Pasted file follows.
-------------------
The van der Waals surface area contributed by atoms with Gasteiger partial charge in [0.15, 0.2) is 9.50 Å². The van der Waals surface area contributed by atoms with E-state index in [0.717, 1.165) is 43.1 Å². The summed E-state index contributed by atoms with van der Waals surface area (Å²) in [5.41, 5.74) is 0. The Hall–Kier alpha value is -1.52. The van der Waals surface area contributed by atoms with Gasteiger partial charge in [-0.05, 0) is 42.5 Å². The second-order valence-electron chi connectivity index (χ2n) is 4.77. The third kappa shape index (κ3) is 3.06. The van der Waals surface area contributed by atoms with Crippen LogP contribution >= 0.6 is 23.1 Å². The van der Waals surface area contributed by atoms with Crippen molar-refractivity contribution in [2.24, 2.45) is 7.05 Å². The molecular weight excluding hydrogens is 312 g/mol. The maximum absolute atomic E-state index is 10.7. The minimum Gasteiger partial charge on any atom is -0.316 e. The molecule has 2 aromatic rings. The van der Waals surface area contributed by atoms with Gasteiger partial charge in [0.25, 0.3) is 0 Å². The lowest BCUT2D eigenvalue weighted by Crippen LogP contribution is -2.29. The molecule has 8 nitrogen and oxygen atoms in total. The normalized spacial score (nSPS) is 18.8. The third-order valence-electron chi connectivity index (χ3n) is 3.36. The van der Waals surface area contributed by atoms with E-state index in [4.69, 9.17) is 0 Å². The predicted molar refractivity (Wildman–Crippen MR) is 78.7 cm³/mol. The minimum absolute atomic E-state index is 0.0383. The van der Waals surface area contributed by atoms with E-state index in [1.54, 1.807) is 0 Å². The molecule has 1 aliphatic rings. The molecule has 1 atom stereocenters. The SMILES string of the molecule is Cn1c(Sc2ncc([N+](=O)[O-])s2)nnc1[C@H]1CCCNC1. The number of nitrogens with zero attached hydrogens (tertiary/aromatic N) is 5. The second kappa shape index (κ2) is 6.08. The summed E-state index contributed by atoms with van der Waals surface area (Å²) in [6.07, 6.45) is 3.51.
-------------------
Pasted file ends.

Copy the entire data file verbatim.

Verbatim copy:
The van der Waals surface area contributed by atoms with Gasteiger partial charge in [0.15, 0.2) is 9.50 Å². The van der Waals surface area contributed by atoms with E-state index in [0.717, 1.165) is 43.1 Å². The summed E-state index contributed by atoms with van der Waals surface area (Å²) in [5.41, 5.74) is 0. The Hall–Kier alpha value is -1.52. The van der Waals surface area contributed by atoms with Gasteiger partial charge in [-0.05, 0) is 42.5 Å². The second-order valence-electron chi connectivity index (χ2n) is 4.77. The third kappa shape index (κ3) is 3.06. The van der Waals surface area contributed by atoms with Crippen LogP contribution >= 0.6 is 23.1 Å². The van der Waals surface area contributed by atoms with Crippen molar-refractivity contribution in [2.24, 2.45) is 7.05 Å². The molecular weight excluding hydrogens is 312 g/mol. The maximum absolute atomic E-state index is 10.7. The minimum Gasteiger partial charge on any atom is -0.316 e. The molecule has 2 aromatic rings. The van der Waals surface area contributed by atoms with Gasteiger partial charge in [0.25, 0.3) is 0 Å². The lowest BCUT2D eigenvalue weighted by Crippen LogP contribution is -2.29. The molecule has 8 nitrogen and oxygen atoms in total. The normalized spacial score (nSPS) is 18.8. The third-order valence-electron chi connectivity index (χ3n) is 3.36. The van der Waals surface area contributed by atoms with E-state index in [4.69, 9.17) is 0 Å². The predicted molar refractivity (Wildman–Crippen MR) is 78.7 cm³/mol. The minimum absolute atomic E-state index is 0.0383. The van der Waals surface area contributed by atoms with E-state index in [1.54, 1.807) is 0 Å². The molecule has 1 aliphatic rings. The molecule has 1 atom stereocenters. The SMILES string of the molecule is Cn1c(Sc2ncc([N+](=O)[O-])s2)nnc1[C@H]1CCCNC1. The number of nitrogens with zero attached hydrogens (tertiary/aromatic N) is 5. The second kappa shape index (κ2) is 6.08. The summed E-state index contributed by atoms with van der Waals surface area (Å²) in [6.07, 6.45) is 3.51.